“It’s one of those summers where everything clicked and I feel even better than I did last summer and feel like I’m in better shape,” said Harding, 30. “With the year of knowledge of what I’m dealing with, with a different mind-set and different mentality about what I did this offseason, I think it’s definitely going to help out tremendously.
“I just feel … great. Physically, mentally, knowing everything that’s been working for me, I believe I’m going to show I’m capable of playing a full season. I just feel … great.”
Last year, Harding was in the midst of a sensational season, reeling off 18 victories by Dec. 17 before missing a road trip for what even doctors felt would be a minor adjustment to his treatment.
That season, one in which Harding led the NHL with a 1.65 goals-against average and .933 save percentage, would be stopped in its tracks. He returned to start two games, including one where he clearly wasn’t right and the Wild blew a three-goal lead to the Islanders. He didn’t play again after Jan. 1 – the second season in a row he missed significant time due to the debilitating illness.
It’s clear Harding had a relapse.
“Without going into big details, one plus one equals two. The changing of the medication, the changing of the treatment over the Christmas break, things happened and things happened quick,” Harding said.
But Harding had been feeling great since the springtime and came close to returning in the playoffs. Conditioning was the only reason why he couldn’t. Last week, even Harding said the only thing that has kept him from being an everyday No. 1 is health. Even before being diagnosed with MS, Harding was often derailed by injuries, whether it being to his knee or hip.
Asked last week what his biggest objective was this season, Harding didn’t hesitate: “To stay healthy the entire season and be available for every game and give the team whatever they need from me and try my best and have fun while I do it.”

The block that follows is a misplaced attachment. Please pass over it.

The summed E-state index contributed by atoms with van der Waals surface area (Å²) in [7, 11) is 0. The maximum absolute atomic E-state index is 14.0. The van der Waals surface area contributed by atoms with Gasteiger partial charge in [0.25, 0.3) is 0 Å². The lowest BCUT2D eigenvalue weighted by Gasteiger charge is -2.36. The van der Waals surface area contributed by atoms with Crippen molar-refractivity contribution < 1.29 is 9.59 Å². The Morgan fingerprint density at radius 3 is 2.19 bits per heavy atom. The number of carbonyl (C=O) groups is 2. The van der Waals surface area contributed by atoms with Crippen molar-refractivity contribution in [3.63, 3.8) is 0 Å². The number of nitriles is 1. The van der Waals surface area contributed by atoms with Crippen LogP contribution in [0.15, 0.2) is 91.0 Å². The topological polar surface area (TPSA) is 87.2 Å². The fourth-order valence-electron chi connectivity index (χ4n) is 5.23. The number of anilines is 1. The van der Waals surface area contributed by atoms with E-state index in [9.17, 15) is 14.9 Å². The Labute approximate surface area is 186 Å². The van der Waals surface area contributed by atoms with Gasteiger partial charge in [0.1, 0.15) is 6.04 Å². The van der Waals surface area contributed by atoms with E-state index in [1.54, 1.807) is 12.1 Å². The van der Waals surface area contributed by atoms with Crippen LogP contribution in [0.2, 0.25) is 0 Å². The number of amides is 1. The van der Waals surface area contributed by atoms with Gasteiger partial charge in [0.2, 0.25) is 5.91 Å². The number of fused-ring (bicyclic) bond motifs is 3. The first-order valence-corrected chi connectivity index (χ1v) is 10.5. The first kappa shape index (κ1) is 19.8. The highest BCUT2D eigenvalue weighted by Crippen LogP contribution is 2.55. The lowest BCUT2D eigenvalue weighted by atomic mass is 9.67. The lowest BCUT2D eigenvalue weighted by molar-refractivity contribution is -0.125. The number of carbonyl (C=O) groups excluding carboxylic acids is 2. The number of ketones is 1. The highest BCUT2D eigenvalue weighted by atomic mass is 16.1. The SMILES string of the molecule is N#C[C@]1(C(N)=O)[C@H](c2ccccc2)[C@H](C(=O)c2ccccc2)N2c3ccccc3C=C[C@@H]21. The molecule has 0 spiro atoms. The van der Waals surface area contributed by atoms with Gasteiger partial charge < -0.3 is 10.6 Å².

Harding's Hope, the nonprofit founded by Wild goalie Josh Harding, donated $83,000 today to the National Multiple Sclerosis Society, Upper Midwest Chapter, to help fund direct financial assistance for families affected by MS.
"Thanks to the generosity of donors and partners, Harding’s Hope is proud to announce our first year gift of $83,000 to the MS Society programs," said Harding's Hope advisor Lana Quinn of QuinnMcCauley. "We hope that through this season’s ‘Make the Save’ campaign we can increase that amount for next year.
"Camp opens next week and Josh’s focus returns to the ice, but off ice we will continue to work to raise funds for people living with MS and hope hockey fans everywhere will join us."
“This generous donation will make a tremendous impact in the lives of families struggling to cope with
the financial burden of this lifelong disease,“ said National MS Society, Upper Midwest Chapter President
Holly Anderson. “We extend our deepest gratitude to Harding’s Hope for their dedication to helping
people with MS live their best lives.”
Harding’s Hope raises awareness and funds to support people living with MS. Today, the charity also transitioned to a new web site, www.hardingshope.org.
“On behalf of Harding’s Hope and all those affected by MS, we are thankful to the hundreds of individuals and organizations that contributed this past year to make this donation possible,” Harding said.
The four Society programs chosen for funding include chore services, care partner relief, exercise and wellness, and aids for daily living ― all designed to help people with MS stay strong and independent, and remain in their homes and communities.
I sat down with Harding last week and will be doing an article on him in the next few days. Harding, who led the NHL last season in goals-against average and save percentage, has looked great on the ice the past month and is determined "to show I’m capable of playing a full season."
“I’m excited for this season and I don’t know if I’ve felt this good in my life," he said.